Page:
Using the full space on your SD card in the Raspberry PI

If you got your Raspberry PI from RS like I did I also ordered both a power supply & an SD card. Now you’ll probably find that you got a 4GB card. The problem is that the Debian image that you can download for the pi only uses 2GB of it, so you will find that you’ll run out of space pretty quickly. This article shows how you can allocate the remainder of the card so it’s available for use.

You do this at your own risk. Make sure you have backed up everything you need before doing this.

Now there is a good video tutorial on YouTube by RaspberryPiTutorials which shows one method of resizing the image. Now this is fine although it does go through hoops using a VM etc but what about from the pi itself?

Well here I’m not going to resize the root partition. What I’m going to do is to create a new partition using up the remainder of the space and move /home to that new partition.

The benefit of this is that you are freeing up the root partition for just the OS and the remainder of the card for user files.

Finally sorry for the lack of images here, I ran though this prior to writing it & forgot to capture them as I went 😦

Creating the new partition

First log into the pi:

peter@somehost:~$ ssh -Y pi@raspberrypi

Remember from a previous article, the -Y allows the pi to use your local X11 display.

Next we need to run gparted:

pi@raspberrypi:~$ gksudo gparted

You should now see a display with the partitions displayed and a large unallocated section to the right in grey. Select that unallocated space right click and select new.

In that dialog you’ll see aot of boxes. The main two you want are the first one (top left) which says space before the partition, it will show 0 but you need to change it to 1. This follows the layout of the other partitions which have a 1Mb buffer between each partition.

The other one is the file system dropdown. I chose ext4 as thats the same as the root.

Apply these and you should then see the partition is now marked as allocated.

Click on apply. This now applies your changes.

Next right click the new partition, select format to and choose ext4.

Now make a cup of coffee – as it will run for a few minutes as it formats the new drive.

Once it’s done you can close gparted.

Moving home to the new partition

Now at the command line you need to mount the new partition so you can copy your home directories.

pi@raspberrypi:~$ sudo vi /etc/fstab

And add the following to the end of the file:

/dev/mmcblk0p4  /mnt  ext4  defaults  0 0

Save that and exit vi then mount the drive. You should then see the new drive present.

pi@raspberrypi:~$ sudo mount -a
pi@raspberrypi:~$ df -k
Filesystem           1K-blocks      Used Available Use% Mounted on
tmpfs                    95416         0     95416   0% /lib/init/rw
udev                     10240       148     10092   2% /dev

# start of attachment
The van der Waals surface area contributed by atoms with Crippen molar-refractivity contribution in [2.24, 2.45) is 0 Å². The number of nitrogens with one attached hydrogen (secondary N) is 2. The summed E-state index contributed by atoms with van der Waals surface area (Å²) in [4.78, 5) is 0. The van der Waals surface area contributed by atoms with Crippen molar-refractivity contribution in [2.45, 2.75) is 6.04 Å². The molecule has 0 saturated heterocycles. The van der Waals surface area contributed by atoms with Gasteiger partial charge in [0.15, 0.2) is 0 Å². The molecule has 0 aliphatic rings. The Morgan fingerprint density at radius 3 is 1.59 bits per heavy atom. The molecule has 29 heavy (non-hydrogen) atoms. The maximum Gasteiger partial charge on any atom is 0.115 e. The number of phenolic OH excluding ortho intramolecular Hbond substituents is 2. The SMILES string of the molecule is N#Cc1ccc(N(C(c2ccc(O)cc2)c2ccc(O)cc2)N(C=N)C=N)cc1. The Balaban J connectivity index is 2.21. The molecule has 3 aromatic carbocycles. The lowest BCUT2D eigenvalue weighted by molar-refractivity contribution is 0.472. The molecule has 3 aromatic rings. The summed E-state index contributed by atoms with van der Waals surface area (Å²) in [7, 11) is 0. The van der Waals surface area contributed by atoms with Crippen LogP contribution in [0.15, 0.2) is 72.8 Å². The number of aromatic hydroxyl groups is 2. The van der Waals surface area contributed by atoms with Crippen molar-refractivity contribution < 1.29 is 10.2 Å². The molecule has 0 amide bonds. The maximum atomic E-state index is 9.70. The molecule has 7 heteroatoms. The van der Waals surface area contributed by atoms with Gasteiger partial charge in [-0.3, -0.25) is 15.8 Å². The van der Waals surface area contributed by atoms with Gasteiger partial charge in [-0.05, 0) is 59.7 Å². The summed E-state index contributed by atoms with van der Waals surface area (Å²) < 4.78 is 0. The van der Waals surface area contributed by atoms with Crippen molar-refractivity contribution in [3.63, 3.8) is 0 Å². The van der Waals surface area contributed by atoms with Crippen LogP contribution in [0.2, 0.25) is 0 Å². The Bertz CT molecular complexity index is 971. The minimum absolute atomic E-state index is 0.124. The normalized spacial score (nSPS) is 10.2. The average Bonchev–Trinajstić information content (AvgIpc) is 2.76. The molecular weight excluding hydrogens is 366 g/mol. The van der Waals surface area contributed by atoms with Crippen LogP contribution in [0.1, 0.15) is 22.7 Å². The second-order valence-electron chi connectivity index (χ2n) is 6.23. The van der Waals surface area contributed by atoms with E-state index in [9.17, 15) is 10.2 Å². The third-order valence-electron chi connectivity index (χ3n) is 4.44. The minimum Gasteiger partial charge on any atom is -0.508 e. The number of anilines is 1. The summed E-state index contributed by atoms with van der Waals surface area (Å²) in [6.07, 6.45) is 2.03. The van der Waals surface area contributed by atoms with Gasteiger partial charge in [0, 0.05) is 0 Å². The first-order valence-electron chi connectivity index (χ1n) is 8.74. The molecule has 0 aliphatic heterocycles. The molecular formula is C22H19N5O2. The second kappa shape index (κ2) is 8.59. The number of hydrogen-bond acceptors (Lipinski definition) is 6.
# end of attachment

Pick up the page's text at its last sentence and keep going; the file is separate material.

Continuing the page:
tmpfs                    95416         0     95416   0% /dev/shm
rootfs                 1602528   1311868    209252  87% /
/dev/mmcblk0p1           76186     28549     47637  38% /boot
/dev/mmcblk0p4         1994640     35744   1857572   2% /mnt

Now we need to copy the home directories across:

pi@raspberrypi:~$ sudo su -
X11 connection rejected because of wrong authentication.
root@raspberrypi:~# mv /home/pi /mnt
root@raspberrypi:~# ls -l /mnt
total 4
drwxr-xr-x 12 pi pi 4096 Jun 19 11:57 pi

Next whilst we are still in the root shell we’ll unmount /mnt and move it back to /home:

root@raspberrypi:~# umount /mnt
root@raspberrypi:~# vi /etc/fstab

Now change the entry for /mnt to /home and save it. Next we’ll mount it again this time as /home

root@raspberrypi:~# mount -a
root@raspberrypi:~# df -k
Filesystem           1K-blocks      Used Available Use% Mounted on
tmpfs                    95416         0     95416   0% /lib/init/rw
udev                     10240       148     10092   2% /dev
tmpfs                    95416         0     95416   0% /dev/shm
rootfs                 1602528   1305236    215884  86% /
/dev/mmcblk0p1           76186     28549     47637  38% /boot
/dev/mmcblk0p4         1994640     42380   1850936   3% /home

There it’s done, now /home is a 1.8Gb partition whilst root holds the base OS.

Now reboot the pi & log in again. You should now see all your files present but it’s now in the new larger partition.

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8 Comments

  1. Just put the SD card in ur android phone or camera and formate it.. It will recover all space which was unallocated.. Worked for me with 4 gb card and android phone..

    1. True that would release the free space, except that it ends up with a blank drive.

      Here we have a drive installed with a 2Gb image & we don’t want to wipe the drive but keep it’s contents. To do this you have to resize the existing drive – not format it.

      Saying that, since I wrote this article the recent raspian images now give you an option to resize on the first boot, but these instructions still hold for other drives.

    1. That error means you are running the command without an X session, gparted isn’t a command line app.

      When you run that are you already root via sudo or logged in via SSH?

      If root then you need to come back out to your normal user first.

      If SSH then you need to add -Y to the SSH command so that it links back to your local X session.

  2. when running this i get,

    (gksudo:2400): GLib-CRITICAL **: g_str_has_prefix:assertion ‘str != NULL’ failed

    any ideas?

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